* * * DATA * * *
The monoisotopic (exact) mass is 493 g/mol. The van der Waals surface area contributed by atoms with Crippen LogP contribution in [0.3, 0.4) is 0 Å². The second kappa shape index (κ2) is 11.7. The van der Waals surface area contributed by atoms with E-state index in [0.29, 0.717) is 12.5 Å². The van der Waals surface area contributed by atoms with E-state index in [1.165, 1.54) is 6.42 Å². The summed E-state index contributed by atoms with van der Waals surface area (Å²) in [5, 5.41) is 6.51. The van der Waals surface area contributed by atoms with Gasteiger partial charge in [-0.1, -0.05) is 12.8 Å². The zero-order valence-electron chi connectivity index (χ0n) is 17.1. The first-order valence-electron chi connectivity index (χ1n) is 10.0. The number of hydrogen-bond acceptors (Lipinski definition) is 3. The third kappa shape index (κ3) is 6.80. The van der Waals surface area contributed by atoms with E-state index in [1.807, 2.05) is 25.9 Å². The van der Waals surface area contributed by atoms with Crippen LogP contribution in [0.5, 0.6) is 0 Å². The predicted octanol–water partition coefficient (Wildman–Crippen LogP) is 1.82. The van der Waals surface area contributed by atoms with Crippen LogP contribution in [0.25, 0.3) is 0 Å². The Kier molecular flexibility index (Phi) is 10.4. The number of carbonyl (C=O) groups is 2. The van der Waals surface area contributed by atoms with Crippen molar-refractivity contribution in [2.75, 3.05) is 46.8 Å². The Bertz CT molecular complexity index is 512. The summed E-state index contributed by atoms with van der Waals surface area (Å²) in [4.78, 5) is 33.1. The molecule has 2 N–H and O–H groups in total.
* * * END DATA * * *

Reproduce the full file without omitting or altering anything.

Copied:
The monoisotopic (exact) mass is 493 g/mol. The van der Waals surface area contributed by atoms with Crippen LogP contribution in [0.3, 0.4) is 0 Å². The second kappa shape index (κ2) is 11.7. The van der Waals surface area contributed by atoms with E-state index in [0.29, 0.717) is 12.5 Å². The van der Waals surface area contributed by atoms with E-state index in [1.165, 1.54) is 6.42 Å². The summed E-state index contributed by atoms with van der Waals surface area (Å²) in [5, 5.41) is 6.51. The van der Waals surface area contributed by atoms with Gasteiger partial charge in [-0.1, -0.05) is 12.8 Å². The zero-order valence-electron chi connectivity index (χ0n) is 17.1. The first-order valence-electron chi connectivity index (χ1n) is 10.0. The number of hydrogen-bond acceptors (Lipinski definition) is 3. The third kappa shape index (κ3) is 6.80. The van der Waals surface area contributed by atoms with E-state index in [1.807, 2.05) is 25.9 Å². The van der Waals surface area contributed by atoms with Crippen LogP contribution in [0.5, 0.6) is 0 Å². The predicted octanol–water partition coefficient (Wildman–Crippen LogP) is 1.82. The van der Waals surface area contributed by atoms with Crippen LogP contribution in [0.25, 0.3) is 0 Å². The Kier molecular flexibility index (Phi) is 10.4. The number of carbonyl (C=O) groups is 2. The van der Waals surface area contributed by atoms with Crippen molar-refractivity contribution in [2.75, 3.05) is 46.8 Å². The Bertz CT molecular complexity index is 512. The summed E-state index contributed by atoms with van der Waals surface area (Å²) in [4.78, 5) is 33.1. The molecule has 2 N–H and O–H groups in total.